The Second Temple was initial rebuilt in the year 516 BC, 70 years after the destruction of the first temple constructed by Solomon (Ezra 5:2ff; Hag. 1:13-15). Herod began his own building project in Jerusalem in the year 19 BC. Many years after his death, the work on the Second Temple was completed in AD 65, and the people were impressed. Certainly the Disciples of Christ were amazed at the splendor of the temple, and rightly so (Matt. 24:1). The huge stones were made of red and white marble. Nine of the city gates were overlaid with gold and silver. One was of Corinthian brass. Over 10,000 workmen had labored on the building, day and night, for more than 40 years. Outside of Jerusalem, Herod also built. He restored and decorated on a magnificent scale the ancient city of Samaria. And he built the port of Caesarea.
Herod was a great politician. During the 13th and 14th year of his reign a great famine occurred due to a perpetual drought. Though the royal treasury was empty, Herod sold the rich furniture that was in his palace, both of silver and of gold, and sent the money to Egypt to buy food for the people. He also imported clothing and distributed the garments to the poor. He made certain the farmers had seed.
For a while Herod was very popular with his people, but they never forgot, and neither did Herod, that he was not born king of the Jews. He ruled by military might. He ruled by political decree.
Herod was great in acts of immorality. He had no less than ten wives, only one of which he was emotionally fond of. Her name was Mariamme I, a Hasmonean, which meant she was a direct descendant of the original Maccabees. The Maccabees were heroes in Jewish history, for it was this family that once led Israel to temporary political independence. Herod believed that he could make himself more acceptable to the Jews by marrying into a family they admired. It was a tragic mistake.
When Herod realized that the people would neither love nor trust him, he began to plot the destruction of the entire Hasmonean house. Before he was through, Herod had murdered, in his own household, his brother-in-law, his favorite wife, and three of his sons. Others were executed on the order of this cruel, bloodthirsty tyrant, who went from bad to worse as the years passed.
When Jesus was born, Herod was ready to die. Still, he would not leave earth in peace. He would kill once again.
Calling in the traveling astronomers, Herod asked the wise men where Christ should be born. “And when he had gathered all the chief priests and scribes of the people together, he demanded of them where Christ should be born” (Matt. 2:4).
That much the astronomers knew. And they responded that the Messiah should be born in Bethlehem of Judea, “For thus is written by the prophet: And thou Bethlehem, in the land of Juda, art not the least among the princes of Juda, for out of thee shall come a Governor, that shall rule my people” (Matt. 2:5).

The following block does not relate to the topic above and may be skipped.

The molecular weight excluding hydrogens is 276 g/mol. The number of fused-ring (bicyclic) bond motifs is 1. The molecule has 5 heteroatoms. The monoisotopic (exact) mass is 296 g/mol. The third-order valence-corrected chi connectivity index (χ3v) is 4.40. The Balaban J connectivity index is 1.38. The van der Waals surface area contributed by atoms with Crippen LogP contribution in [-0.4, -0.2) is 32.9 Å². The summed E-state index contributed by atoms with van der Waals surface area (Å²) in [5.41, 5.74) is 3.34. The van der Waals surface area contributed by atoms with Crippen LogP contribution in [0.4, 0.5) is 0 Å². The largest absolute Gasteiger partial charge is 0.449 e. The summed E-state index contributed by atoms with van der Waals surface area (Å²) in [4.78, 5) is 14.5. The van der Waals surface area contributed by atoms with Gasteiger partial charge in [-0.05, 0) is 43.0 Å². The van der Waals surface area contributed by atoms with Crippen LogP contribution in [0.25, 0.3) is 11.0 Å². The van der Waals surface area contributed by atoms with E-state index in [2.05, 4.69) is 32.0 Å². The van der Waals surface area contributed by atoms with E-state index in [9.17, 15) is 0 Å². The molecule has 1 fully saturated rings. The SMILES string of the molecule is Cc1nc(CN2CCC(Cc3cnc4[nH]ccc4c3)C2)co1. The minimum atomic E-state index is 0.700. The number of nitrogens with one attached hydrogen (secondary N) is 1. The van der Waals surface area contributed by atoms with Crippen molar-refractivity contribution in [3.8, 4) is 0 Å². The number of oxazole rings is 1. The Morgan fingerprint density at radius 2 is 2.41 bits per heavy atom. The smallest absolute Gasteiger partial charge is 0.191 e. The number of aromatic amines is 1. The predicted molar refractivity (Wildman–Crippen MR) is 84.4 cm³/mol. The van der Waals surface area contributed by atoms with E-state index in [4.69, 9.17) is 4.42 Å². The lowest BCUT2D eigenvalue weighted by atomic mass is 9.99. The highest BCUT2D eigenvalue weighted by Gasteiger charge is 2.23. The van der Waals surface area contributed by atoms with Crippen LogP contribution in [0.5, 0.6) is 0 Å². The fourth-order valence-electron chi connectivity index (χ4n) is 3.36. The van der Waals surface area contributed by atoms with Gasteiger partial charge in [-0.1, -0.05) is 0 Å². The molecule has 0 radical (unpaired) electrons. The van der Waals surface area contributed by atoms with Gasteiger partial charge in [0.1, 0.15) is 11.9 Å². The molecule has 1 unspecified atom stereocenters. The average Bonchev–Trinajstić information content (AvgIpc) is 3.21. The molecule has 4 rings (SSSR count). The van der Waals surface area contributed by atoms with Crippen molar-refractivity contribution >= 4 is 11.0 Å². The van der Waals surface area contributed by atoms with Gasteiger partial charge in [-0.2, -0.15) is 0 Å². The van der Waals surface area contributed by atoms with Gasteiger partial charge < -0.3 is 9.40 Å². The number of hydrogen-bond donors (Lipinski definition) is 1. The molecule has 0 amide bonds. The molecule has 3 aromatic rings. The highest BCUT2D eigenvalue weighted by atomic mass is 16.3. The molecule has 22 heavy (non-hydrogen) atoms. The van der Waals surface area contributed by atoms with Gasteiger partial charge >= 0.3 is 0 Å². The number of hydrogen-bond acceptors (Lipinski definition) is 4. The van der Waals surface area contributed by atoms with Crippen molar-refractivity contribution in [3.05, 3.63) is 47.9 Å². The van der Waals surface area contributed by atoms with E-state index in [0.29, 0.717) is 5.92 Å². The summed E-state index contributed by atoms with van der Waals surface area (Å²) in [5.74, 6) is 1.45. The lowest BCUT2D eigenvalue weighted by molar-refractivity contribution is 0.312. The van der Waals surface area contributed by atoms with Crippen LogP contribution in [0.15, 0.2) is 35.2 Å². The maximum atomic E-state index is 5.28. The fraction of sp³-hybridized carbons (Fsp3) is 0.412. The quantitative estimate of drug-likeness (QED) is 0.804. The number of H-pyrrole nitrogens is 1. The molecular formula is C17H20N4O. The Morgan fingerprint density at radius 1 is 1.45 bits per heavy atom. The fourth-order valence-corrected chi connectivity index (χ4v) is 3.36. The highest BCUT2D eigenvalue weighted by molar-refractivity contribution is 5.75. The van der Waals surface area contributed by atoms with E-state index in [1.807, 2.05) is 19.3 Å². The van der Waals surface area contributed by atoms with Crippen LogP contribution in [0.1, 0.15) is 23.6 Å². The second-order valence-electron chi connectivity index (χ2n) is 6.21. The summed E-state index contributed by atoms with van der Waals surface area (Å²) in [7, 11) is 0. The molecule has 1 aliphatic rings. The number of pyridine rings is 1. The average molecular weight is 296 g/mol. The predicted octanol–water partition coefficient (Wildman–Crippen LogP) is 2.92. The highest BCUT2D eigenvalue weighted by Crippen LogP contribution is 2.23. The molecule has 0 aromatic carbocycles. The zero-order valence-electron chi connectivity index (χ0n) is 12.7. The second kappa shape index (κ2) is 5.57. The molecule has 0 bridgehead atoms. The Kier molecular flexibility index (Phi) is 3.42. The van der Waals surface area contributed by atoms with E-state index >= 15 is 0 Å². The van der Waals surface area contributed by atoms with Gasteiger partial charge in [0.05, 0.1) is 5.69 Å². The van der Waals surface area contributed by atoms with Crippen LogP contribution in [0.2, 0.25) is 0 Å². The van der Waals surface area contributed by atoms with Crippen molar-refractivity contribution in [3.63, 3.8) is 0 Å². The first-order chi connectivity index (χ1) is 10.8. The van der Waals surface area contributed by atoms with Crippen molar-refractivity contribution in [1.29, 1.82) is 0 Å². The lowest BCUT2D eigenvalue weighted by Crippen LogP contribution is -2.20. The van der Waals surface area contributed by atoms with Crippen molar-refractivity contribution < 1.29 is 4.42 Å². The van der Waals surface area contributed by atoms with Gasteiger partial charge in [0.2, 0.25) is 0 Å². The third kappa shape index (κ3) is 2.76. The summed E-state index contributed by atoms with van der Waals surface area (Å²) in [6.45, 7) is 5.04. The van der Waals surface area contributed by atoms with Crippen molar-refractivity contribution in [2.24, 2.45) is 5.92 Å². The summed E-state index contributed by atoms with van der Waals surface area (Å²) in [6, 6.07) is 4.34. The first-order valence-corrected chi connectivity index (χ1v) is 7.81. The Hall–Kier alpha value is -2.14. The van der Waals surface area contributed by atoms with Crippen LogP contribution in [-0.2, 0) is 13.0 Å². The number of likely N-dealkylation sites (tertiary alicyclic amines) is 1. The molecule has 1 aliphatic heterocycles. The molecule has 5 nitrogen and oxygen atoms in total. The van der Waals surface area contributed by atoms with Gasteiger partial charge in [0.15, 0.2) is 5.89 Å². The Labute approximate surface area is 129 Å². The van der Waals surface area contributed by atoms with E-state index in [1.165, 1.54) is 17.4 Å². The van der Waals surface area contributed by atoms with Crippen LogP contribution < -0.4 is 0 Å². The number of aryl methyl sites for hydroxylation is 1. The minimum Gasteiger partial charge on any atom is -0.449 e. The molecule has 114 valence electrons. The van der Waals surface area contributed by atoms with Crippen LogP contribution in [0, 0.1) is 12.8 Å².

With these words, the sovereignty of God in human affairs is wonderfully displayed. Moved by God the Holy Spirit, faithful men recorded the Divine decree. Once written, it was certain to come to pass that the Messiah would be born in Bethlehem.
It is a great mystery how God works all things according to the counsel of His own will, but He does. And so, there is a measure of comfort for God’s people that circumstances and events are not products of some cosmic game of chance. Rather, in and through all things God faithfully unfolds His wise and wonderful story of human history. Men and devils may try to frustrate the will and way of God. Herod did. Sly, and crafty, Herod pretended to be religious, for he said: “Go and search diligently for the young child and when ye have found him, bring me word again that I may come and worship him also” (Matt. 2:8). These words reveal that Herod was a man void of conscience. Herod was a ruler without religious integrity. Herod worshiped only the gods of gold and power.
He was great in his own estimation, but he held all others in contempt. Herod really thought he could control the wise men by pretending to be religious. In contrast to Herod are the wise men that truly wanted to worship the Lord Jesus. Eventually led by God to the house of the young child, the Bible says that they fell down and worshipped Him (Matt. 2:11).
Love and adoration flooded their hearts and they presented to Jesus gold, frankincense, and myrrh (oil). Most important was their attitude. A famous poet said that it is
“Not what we give, but what we share—
For the gift without the giver is bare.”
According to legend the wise men were named Melchior, Balthasar, and Caspor. We do not know if these are the correct names, nor do we know if there were but three wise men from the East. Nor has the star that guided them ever been explained adequately. Much mystery surrounds the birth of Jesus Christ.